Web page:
March 22, 1944 – June 23, 2018
Reynold Scott Jr., a jazz saxophonist and faculty member at the University at Buffalo, died June 23 after a brief illness in Winter Park, Colo., during a trip to Colorado to visit his sons. He was 74.
Born in Charleston, S.C., he came to Buffalo with his family as a child and attended East High School with jazz saxophone great Grover Washington Jr.
“I was playing the flute in school. My father was a music teacher and he taught me,” he told an interviewer in 2012. “Our school finally got one baritone sax. Grover got it. He opened the case, it was one of those moments where the sun was shining all over it. So then I said, ‘I’ve gotta play sax.’ The teacher got another one at the pawn shop and gave it to me.”
Before he was old enough to go into jazz clubs, he and his friends stood on boxes outside the Revilot and the Little Harlem Hotel to look through the windows and listen to greats like John Coltrane and Miles Davis.
Known to many as Rey, he began performing while earning a music degree at Morgan College, now Morgan State University, in Baltimore, where he also was a member of the marching band.
He served briefly in the Army, then returned to Buffalo. He taught music in the Buffalo schools until 1972, when he moved to New York City to play jazz full time. On his first night in Manhattan, he performed at the legendary Apollo Theater.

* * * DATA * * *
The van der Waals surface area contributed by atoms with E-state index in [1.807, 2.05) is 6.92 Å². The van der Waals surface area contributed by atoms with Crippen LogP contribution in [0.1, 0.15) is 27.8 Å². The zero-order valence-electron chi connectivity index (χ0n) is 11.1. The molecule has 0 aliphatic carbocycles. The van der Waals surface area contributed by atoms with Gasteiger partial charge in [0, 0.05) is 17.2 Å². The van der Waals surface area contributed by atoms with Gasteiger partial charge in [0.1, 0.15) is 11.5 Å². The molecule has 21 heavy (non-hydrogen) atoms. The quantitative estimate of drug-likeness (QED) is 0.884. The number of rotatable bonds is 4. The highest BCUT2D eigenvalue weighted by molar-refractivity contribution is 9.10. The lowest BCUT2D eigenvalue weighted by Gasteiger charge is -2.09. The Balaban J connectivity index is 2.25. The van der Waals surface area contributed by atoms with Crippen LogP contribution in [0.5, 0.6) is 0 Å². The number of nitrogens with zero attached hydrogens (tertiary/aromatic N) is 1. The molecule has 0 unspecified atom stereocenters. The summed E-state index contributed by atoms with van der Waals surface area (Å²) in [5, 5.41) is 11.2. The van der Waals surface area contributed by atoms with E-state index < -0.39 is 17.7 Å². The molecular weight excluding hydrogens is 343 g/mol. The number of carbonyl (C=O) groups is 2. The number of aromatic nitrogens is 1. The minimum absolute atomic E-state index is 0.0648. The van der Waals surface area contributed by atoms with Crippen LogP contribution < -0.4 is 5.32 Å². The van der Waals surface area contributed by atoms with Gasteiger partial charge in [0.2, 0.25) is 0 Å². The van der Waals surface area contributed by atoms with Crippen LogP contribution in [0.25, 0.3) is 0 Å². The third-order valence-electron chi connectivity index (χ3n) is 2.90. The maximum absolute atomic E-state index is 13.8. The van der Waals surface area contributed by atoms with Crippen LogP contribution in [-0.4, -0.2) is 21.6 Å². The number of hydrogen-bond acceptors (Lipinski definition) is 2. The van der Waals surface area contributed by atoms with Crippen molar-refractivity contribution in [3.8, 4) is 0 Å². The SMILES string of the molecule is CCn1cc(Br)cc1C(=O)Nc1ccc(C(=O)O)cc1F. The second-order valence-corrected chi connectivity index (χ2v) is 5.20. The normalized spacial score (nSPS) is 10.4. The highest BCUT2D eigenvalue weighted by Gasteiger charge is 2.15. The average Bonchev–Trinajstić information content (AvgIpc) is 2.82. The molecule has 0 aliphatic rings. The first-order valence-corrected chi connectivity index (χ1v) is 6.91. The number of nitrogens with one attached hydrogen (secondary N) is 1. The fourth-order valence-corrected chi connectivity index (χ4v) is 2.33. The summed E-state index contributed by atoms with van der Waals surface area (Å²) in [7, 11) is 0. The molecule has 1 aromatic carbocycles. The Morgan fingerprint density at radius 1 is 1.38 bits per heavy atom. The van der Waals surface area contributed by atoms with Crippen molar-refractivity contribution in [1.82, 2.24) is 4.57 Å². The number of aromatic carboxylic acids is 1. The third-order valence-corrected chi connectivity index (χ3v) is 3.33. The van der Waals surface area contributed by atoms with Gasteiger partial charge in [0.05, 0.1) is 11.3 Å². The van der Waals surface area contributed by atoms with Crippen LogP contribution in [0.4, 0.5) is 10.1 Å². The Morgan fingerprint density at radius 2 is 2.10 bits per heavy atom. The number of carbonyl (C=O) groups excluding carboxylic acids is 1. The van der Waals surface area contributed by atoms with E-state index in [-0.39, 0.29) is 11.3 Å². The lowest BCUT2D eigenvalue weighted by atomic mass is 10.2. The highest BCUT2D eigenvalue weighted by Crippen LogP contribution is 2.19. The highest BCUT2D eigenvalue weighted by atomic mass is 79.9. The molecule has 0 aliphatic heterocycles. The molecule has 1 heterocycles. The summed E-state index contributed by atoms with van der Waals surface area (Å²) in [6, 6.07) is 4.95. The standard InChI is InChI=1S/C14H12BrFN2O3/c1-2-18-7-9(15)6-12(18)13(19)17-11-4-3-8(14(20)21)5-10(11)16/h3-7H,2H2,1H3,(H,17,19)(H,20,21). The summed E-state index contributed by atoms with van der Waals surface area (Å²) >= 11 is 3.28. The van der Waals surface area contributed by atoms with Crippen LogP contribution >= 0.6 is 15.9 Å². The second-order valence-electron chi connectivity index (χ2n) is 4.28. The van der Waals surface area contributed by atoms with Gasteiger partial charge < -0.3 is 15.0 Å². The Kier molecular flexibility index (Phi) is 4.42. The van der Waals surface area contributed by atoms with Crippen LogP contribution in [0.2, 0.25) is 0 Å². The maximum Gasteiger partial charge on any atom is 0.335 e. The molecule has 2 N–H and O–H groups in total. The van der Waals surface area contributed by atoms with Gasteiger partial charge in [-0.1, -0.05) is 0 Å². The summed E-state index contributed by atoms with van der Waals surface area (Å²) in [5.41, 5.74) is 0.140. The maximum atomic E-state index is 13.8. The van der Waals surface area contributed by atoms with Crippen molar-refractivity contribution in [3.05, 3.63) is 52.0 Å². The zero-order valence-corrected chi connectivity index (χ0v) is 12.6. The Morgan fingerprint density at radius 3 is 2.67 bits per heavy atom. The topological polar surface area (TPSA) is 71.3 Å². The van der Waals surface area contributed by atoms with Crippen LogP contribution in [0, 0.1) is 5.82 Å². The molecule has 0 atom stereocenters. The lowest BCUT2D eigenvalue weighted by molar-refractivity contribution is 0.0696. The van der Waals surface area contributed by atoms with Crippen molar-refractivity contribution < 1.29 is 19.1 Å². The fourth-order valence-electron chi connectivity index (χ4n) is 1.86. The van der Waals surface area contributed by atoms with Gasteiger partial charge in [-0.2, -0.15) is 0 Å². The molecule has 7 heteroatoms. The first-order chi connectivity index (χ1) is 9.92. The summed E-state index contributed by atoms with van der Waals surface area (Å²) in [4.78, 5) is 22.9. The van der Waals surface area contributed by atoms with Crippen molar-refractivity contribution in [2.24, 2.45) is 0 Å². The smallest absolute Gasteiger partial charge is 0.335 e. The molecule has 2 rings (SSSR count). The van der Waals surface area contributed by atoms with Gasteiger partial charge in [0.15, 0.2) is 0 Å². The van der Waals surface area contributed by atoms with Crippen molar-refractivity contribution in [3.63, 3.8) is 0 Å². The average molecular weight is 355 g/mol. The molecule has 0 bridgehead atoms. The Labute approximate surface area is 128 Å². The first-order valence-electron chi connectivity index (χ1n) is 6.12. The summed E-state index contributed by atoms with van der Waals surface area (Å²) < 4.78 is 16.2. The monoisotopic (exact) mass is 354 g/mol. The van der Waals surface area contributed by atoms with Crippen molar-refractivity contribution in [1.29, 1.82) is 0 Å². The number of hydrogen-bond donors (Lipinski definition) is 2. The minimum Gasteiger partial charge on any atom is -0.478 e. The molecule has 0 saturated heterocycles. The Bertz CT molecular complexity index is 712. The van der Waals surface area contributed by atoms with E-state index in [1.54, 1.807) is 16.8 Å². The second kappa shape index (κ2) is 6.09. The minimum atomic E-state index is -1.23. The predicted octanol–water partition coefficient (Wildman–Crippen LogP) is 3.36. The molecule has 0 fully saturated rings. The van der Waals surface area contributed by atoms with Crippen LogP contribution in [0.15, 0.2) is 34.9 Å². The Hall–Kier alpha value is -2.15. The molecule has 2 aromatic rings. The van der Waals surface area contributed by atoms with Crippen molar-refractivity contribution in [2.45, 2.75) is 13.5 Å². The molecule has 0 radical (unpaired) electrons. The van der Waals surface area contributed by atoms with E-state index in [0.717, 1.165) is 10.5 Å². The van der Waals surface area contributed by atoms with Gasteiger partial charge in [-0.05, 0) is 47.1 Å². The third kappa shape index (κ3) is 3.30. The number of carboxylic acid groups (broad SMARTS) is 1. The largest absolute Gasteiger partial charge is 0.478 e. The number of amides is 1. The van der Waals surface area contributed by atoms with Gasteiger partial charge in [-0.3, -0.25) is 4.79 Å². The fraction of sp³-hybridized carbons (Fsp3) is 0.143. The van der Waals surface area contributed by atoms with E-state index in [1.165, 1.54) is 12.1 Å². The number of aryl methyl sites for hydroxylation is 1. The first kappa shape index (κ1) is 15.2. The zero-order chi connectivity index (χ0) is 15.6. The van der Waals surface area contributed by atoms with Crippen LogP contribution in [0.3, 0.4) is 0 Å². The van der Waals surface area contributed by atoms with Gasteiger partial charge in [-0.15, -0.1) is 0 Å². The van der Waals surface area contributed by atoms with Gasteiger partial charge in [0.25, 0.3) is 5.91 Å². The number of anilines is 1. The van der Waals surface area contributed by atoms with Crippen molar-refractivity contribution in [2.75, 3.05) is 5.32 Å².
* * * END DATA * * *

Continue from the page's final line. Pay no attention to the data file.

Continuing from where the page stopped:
He went on to play with Lionel Hampton, Tito Puente, Hamiet Bluiett and Sun Ra’s Arkestra, touring the world. With the Arkestra, he performed in 2004 in Siberia in the remote Republic of Tuva, home of the renowned double throat singers, and stayed for a month in a yurt.
He also earned a master’s degree in music education at City University of New York’s Lehman College in the Bronx and studied composition there with John Corigliano.
Mr. Scott wrote works for jazz orchestra that were performed at Carnegie Recital Hall, Avery Fischer Hall and Alice Tully Hall. He also recorded three albums of his own work, which included his best-known numbers, “Peanut Butter Turf,” “Grandma and Pa Scott” and “Chili-Willi and Ms. Bing-Bong.”
He also composed “Ode to the Niagara Movement” for the civil rights group’s 90th annual conference and “Ode to the Buffalo River” for the Erie Canal Initiative of Western New York.
In Buffalo, he played with several jazz ensembles, most frequently with percussionist John Bacon Jr., trombonist John Hasselbeck Jr. and guitarist Greg Millar. With Bacon and Don Metz, he founded the New Jazz Symphonia, which was a resident ensemble at Hallwalls. His last performance was at the Burchfield Penney Art Center with Millar’s band.
He was a lecturer in UB's Department of African American Studies, teaching “Introduction to African American Music” and the “Evolution of Spiritual and Gospel Music.”
He also taught young musicians and led youth bands through Young Audiences and introduced jazz to youngsters through the program Jazz It Up. He also coordinated programs for STEP at SUNY Buffalo State.
For many years, he and his family spent their summers in Boothbay, Maine.
This year’s Pine Grill Reunion in Buffalo was dedicated to him.
Survivors include his wife of 29 years, the former Lucinda Clendenin, a retired counselor with UB’s Educational Opportunity Program; two sons, Reynold III and John; and a sister, Suell.
There will be no services.